I remember, at MIT, it was a big snowstorm, and John Cage and David Tudor came and performed on the stage at MIT. ((Counterpoint, John Cage)) Only a few people in the audience, but I thought to myself gee, these guys are traveling, they’re working, had to get up early. They set up a concert, they’re doing it themselves. They’re not waiting for the Boston Symphony to — you know what I’m saying? They were going out into the world themselves doing it.


And that was inspiring. And I think younger composers are doing that exactly. I mean the amount of energy and performance you see in any week in Manhattan alone is just amazing. All these — you know what I mean? And that was very important, that we weren’t stuck in academic environments or something. We would actively go out and perform anywhere, almost. Some of my colleagues at school at Brandeis were getting very bitter that people weren’t playing their work. And I was just out with John Cage and David Tudor, they’re not bitter, they’re not waiting, they’re actually going out and playing their work.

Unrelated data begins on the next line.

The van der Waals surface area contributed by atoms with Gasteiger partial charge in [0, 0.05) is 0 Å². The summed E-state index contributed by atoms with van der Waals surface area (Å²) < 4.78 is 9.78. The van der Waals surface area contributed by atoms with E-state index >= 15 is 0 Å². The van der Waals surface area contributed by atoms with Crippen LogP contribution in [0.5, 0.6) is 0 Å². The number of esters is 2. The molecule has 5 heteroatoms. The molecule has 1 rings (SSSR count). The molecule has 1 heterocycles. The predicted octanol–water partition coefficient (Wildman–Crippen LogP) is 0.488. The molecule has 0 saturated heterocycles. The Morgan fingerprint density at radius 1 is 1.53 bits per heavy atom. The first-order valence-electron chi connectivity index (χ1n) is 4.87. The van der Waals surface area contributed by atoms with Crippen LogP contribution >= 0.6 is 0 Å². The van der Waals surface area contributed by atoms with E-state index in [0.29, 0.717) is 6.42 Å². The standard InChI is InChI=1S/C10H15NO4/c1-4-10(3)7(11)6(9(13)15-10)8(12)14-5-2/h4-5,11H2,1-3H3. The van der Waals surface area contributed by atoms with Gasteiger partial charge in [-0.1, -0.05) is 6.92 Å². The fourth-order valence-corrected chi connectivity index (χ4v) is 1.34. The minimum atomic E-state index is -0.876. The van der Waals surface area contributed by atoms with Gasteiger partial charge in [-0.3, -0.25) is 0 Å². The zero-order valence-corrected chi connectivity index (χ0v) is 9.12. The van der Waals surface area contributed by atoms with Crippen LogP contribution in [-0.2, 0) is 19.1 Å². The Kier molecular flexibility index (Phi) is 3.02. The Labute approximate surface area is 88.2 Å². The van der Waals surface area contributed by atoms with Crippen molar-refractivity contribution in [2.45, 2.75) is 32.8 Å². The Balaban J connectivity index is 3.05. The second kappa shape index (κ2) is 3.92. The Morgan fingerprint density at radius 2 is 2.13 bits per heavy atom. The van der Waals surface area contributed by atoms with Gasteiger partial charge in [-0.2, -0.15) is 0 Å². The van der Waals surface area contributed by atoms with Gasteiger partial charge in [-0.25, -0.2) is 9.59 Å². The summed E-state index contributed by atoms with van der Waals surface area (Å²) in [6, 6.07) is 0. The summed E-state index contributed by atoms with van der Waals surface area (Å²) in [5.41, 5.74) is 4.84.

Actually all those 19th century composers were that way, you read about Hector Berlioz doing concerts and dealing with the money and the tickets and all that stuff. So, it was only natural for us to do that.

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